With schools closed, large assemblies banned and many colleges, universities and schools implementing a strategy of online tutelage for all students for the remainder of the spring semester, the coronavirus has not only brought the lives of people and global systems to a grinding halt, it could potentially widen the digital divide in low-income communities such as Harlem and the South Bronx.
While the decision to move to online education is a logical action to reduce the spread of the coronavirus, it fails to consider the number of households and students who do not have access to the Internet or a personal computer necessary to access their online classes. The New York Times reports nearly a million households in NYC (28 percent) do not have access to the Internet, or if they do, it is at speeds slow by today’s standards. It is not surprising this lack of access is concentrated in low-income communities. The decision to move to online education without a plan for addressing this deficiency perpetuates the digital divide and again highlights the ways in which low-income communities are excluded from benefiting from the technology that is revolutionizing how we work, communicate, educate people and do business in the 21st century.
The Internet is referred to as the information highway, a reference to the 41,000-mile interstate highway system built by the Federal Government to eliminate unsafe roads, inefficient routes, traffic jams and all of the other things that got in the way of “speedy, safe transcontinental travel.” The 1956 law that authorized the construction of an elaborate expressway system declared it was “essential to the national interest.” As the Coronavirus illustrates, construction and access to the internet for ALL communities in the U.S. is essential to our national interest – to our economy, to the health and well-being of our population and to our ability to educate and prepare our children for careers in the tech economy.
The recent Center for an Urban Future’s report on the need for NYC to build a Tech Education and Training Infrastructure states:
“The fast-growing technology sector represents one of the best opportunities for New Yorkers from low-income backgrounds to springboard into the middle class. But too many New Yorkers from low-income communities lack the required early exposure, hands-on skills and educational credentials needed to compete for these jobs.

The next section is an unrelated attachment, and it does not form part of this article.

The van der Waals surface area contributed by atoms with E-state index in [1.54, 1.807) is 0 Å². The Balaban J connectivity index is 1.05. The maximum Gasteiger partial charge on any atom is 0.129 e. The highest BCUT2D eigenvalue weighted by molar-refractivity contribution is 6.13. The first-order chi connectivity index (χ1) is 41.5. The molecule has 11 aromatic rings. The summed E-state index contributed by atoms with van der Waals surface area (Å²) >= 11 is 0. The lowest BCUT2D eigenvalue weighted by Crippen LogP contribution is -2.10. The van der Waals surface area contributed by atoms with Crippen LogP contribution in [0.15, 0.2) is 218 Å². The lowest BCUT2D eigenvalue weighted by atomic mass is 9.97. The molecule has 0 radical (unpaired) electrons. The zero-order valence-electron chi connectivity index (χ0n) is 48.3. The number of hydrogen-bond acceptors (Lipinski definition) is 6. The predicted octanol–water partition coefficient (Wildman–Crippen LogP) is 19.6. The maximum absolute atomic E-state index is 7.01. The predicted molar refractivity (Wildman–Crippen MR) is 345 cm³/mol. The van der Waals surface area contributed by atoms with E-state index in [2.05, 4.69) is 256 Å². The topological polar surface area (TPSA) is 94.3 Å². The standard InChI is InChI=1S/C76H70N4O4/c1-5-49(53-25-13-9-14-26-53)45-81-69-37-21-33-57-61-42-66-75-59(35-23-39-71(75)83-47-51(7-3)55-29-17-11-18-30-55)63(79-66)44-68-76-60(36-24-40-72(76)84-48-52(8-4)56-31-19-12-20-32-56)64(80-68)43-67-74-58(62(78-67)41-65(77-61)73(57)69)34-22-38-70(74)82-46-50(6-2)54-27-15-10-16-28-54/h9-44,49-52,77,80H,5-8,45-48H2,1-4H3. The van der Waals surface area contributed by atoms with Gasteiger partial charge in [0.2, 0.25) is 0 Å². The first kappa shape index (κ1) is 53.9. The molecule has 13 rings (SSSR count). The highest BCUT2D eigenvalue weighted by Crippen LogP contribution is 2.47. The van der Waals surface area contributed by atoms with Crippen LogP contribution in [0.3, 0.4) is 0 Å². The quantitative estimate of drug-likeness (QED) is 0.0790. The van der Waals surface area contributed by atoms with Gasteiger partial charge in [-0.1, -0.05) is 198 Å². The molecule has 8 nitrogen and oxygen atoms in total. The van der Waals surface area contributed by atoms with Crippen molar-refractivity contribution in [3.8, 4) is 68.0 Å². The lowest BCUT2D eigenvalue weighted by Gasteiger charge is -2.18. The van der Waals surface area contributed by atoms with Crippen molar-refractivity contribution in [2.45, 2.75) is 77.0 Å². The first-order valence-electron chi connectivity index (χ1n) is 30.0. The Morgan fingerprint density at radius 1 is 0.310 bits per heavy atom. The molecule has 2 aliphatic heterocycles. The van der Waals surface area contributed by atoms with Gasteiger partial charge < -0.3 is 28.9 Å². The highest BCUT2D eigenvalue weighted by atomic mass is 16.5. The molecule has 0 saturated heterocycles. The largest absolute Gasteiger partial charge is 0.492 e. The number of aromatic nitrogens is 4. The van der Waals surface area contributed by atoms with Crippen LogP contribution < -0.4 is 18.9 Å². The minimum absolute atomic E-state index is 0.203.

To create a tech sector that reflects the diversity of New York while greatly expanding access to economic opportunity, city leaders will need to set ambitious goals and commit to a bold and long-term agenda to expand and improve the tech skills-building ecosystem—starting with investments in the K–12 education system, where policymakers can have the greatest impact.”
In a crisis such as we face with COVID-19, the digital divide underscores that we live in a “class privilege” society which puts lives at risk when one million New Yorkers cannot access the information they need or keep up with their education and to access all important health alerts.
The City University of New York, whose main campus sits in West Harlem, has the capacity to take on the challenge of reducing the digital divide given its mission, the demographics of its students and the many low-income communities it serves.
To increase the technological literacy of the residents of Harlem and the lack of preparation of Black and Latinx students for high-paying jobs in the tech sector, City College, in collaboration with Science and Arts Engagement New York, a not-for profit 501©3 corporation, are creating the Harlem Gallery of Science, an innovative cultural space that brings science and technology alive by creating interactive exhibitions based on popular everyday themes, such as basketball, music and contagion, through which the concepts of STEM are introduced. The Gallery’s project-based experiential learning experiences can help build essential skills, such as critical thinking, complex problem solving, teamwork and communication skills. These are the very skills executives say are critical to successful careers in the tech industries.
Programs like the Harlem Gallery of Science can help develop ecosystems to support STEM education and create career pathways into the tech sector of NYC, so when the next global crisis occurs, all our communities are prepared.